He countered with, "Well, it's just a couple of changes. I'll fund the second milestone once you get those back to me."

 

Wanting to please the client, I surrendered.

 

After I submitted the second round of changes, he abruptly ended the contract without funding the second milestone or communicating the reason why. I attempted to reach out, and, you guessed it...crickets.

 

You know what?

 

That's on me.

 

I sacrificed my own integrity, and I won't be doing that again.

 

Here's the lesson. The first person you need to please when dealing with clients is NOT the client -- it's yourself and your own integrity. There is no other option.

 

Take care of yourselves out there!

 


It seems to become a common problem lately.
I had some help find this passage since it has been moved to the

Optional Service Contract Terms

 

6.4 OWNERSHIP OF WORK PRODUCT AND INTELLECTUAL PROPERTY
Upon Freelancer’s receipt of full payment from Client, the Work Product (except for any Background Technology), including without limitation all Intellectual Property Rights in the Work Product (except for any Background Technology), will be the sole and exclusive property of Client, and Client will be deemed to be the author thereof.
prestonhunter
Community Guru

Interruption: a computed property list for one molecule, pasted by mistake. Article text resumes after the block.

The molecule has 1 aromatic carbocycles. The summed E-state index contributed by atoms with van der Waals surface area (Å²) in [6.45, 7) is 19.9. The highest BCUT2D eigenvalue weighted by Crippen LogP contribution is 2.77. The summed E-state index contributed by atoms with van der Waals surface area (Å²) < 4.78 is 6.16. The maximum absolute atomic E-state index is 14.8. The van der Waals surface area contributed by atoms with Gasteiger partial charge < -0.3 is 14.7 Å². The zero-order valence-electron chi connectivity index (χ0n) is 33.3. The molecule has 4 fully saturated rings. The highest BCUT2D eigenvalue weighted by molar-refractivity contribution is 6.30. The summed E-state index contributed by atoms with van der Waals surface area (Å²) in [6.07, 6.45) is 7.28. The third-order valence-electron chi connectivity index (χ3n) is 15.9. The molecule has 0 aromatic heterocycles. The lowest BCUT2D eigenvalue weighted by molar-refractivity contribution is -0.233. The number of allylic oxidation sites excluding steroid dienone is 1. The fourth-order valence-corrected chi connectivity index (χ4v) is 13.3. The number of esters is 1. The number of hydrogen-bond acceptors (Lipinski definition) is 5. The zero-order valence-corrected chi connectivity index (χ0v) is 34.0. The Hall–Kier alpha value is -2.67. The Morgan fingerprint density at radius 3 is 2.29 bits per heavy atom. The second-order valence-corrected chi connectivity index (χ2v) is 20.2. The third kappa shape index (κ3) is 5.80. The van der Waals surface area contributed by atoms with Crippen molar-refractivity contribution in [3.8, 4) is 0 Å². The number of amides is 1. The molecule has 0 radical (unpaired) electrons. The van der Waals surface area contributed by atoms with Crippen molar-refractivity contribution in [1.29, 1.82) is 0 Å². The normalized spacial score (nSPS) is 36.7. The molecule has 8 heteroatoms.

Preston H Member Since: Nov 24, 2014
4 of 6

Upwork users - freelancers and clients - need to stop making excuses for this type of reprehensible client behavior.

 

If you hire a freelancer to do some work and she does it, you need to pay her.

 

If you want a freelancer to do something using a fixed-price contract, you need to fund a milestone for it, or set up an hourly contract.

 

It is NOT OKAY for clients to ask freelancers to do work that is outside of what was agreed upon when the milestone was created.

 

If it is something small, you may offer to pay a bonus. But you can't ask freelancers to work for free. That is a violation of Upwork ToS.

 

And this includes changing or adding files.

If you set up a fixed-price contract, and provide a freelancer a file to work on, then that's it. You can't change the file. Or add a new file. Or anything of the sort.

 

If a client realizes he needs something different done, then he may release the current escrow payment, and work with the freelancer to set up a new milestone or contract.

wendy_writes
Community Guru
Wendy C Member Since: Aug 24, 2015
5 of 6

Word of caution to all FLers accepting fixed price contracts:

 

If a job is agreed to at $1000 or less - no matter how many  milestones - insist that the $1000 (or full job value) be in escrow.

 

Jobs worth $1000+ > continue this practice incrementally.

 

Psychologically once a buyer has made a financial commitment he/she is not so tempted to screw around like the above tale.

janpedersen
Active Member
Janet P Member Since: Dec 13, 2015
6 of 6

Great suggestion! Adding it to my assertiveness arsenal and standard operating procedure.